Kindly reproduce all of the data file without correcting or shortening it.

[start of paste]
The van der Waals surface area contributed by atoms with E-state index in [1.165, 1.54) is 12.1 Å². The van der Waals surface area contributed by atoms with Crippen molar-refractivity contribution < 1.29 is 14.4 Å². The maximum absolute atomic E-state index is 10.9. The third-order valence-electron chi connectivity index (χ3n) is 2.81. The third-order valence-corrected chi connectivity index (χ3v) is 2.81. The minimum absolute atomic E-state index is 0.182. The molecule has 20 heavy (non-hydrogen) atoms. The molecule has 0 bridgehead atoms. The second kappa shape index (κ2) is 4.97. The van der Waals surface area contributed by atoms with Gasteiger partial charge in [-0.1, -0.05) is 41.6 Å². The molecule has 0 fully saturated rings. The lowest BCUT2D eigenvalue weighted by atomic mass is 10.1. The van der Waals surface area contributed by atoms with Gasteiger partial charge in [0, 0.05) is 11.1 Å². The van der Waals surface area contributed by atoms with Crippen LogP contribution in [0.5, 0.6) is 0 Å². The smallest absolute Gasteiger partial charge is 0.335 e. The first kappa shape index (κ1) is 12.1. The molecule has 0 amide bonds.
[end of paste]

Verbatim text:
The van der Waals surface area contributed by atoms with E-state index in [1.165, 1.54) is 12.1 Å². The van der Waals surface area contributed by atoms with Crippen molar-refractivity contribution < 1.29 is 14.4 Å². The maximum absolute atomic E-state index is 10.9. The third-order valence-electron chi connectivity index (χ3n) is 2.81. The third-order valence-corrected chi connectivity index (χ3v) is 2.81. The minimum absolute atomic E-state index is 0.182. The molecule has 20 heavy (non-hydrogen) atoms. The molecule has 0 bridgehead atoms. The second kappa shape index (κ2) is 4.97. The van der Waals surface area contributed by atoms with Gasteiger partial charge in [-0.1, -0.05) is 41.6 Å². The molecule has 0 fully saturated rings. The lowest BCUT2D eigenvalue weighted by atomic mass is 10.1. The van der Waals surface area contributed by atoms with Gasteiger partial charge in [0, 0.05) is 11.1 Å². The van der Waals surface area contributed by atoms with Crippen LogP contribution in [0.5, 0.6) is 0 Å². The smallest absolute Gasteiger partial charge is 0.335 e. The first kappa shape index (κ1) is 12.1. The molecule has 0 amide bonds.